Over the next fifteen months, up to and including his acquittal by a jury of his peers on all charges, this label was applied to him more times than one can count by corporate media outlets as though it were proven fact. Indeed, that Rittenhouse was a "white supremacist" was deemed so unquestionably true that questioning it was cast as evidence of one's own racist inclinations (defending a white supremacist).
Yet all along, there was never any substantial evidence, let alone convincing proof, that it was true. This fact is, or at least should be, an extraordinary, even scandalous, event: a 17-year-old was widely vilified as being a white supremacist by a union of national media and major politicians despite there being no evidence to support the accusation. Yet it took his acquittal by a jury who heard all the evidence and testimony for parts of the corporate press to finally summon the courage to point out that what had been Gospel about Rittenhouse for the last fifteen months was, in fact, utterly baseless.
A Washington Post news article was published late last week that was designed to chide "both sides" for exploiting the Rittenhouse case for their own purposes while failing to adhere carefully to actual facts. Ever since the shootings in Kenosha, they lamented, "Kyle Rittenhouse has been a human canvas onto which the nation's political divisions were mapped." In attempting to set the record straight, the Post article contained this amazing admission:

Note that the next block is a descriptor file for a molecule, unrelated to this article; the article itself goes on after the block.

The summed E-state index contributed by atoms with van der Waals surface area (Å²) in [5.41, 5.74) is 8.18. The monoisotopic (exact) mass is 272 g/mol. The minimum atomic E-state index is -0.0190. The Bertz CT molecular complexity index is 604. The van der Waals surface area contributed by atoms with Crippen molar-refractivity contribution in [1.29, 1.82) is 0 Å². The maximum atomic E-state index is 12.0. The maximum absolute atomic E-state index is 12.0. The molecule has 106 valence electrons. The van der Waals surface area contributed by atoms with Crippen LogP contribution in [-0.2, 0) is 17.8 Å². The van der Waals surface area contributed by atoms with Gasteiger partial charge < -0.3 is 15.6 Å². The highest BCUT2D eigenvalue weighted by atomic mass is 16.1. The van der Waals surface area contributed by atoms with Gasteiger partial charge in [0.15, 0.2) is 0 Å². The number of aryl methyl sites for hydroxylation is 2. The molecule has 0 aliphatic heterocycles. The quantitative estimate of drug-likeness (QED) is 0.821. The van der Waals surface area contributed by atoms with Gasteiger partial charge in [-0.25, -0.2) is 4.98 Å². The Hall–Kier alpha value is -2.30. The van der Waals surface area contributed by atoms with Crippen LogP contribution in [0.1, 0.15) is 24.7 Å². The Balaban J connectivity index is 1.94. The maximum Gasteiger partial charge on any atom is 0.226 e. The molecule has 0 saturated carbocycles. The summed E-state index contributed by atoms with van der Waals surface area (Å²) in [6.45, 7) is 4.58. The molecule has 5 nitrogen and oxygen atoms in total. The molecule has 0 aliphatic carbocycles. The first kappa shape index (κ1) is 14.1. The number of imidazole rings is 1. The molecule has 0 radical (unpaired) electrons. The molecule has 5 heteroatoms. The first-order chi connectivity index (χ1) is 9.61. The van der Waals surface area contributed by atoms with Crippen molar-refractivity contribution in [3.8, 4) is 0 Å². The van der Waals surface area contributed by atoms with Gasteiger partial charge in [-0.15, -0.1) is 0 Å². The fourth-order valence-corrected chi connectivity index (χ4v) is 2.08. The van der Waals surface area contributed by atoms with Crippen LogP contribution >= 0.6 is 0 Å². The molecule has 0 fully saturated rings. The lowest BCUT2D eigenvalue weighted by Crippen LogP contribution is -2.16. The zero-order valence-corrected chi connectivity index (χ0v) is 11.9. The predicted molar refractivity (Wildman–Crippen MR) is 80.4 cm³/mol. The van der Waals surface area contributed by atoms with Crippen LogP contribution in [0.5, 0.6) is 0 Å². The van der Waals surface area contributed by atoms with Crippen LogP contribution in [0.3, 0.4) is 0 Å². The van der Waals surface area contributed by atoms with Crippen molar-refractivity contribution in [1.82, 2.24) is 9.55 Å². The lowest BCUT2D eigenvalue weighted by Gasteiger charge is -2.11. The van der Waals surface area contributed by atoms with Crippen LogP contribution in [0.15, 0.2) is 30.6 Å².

As conservatives coalesced around the idea of Rittenhouse as a blameless defender of law and order, many on the left just as quickly cast him as the embodiment of the far-right threat. Despite a lack of evidence, hundreds of social media posts immediately pinned Rittenhouse with extremist labels: white supremacist, self-styled militia member, a "boogaloo boy" seeking violent revolution, or part of the misogynistic "incel" movement.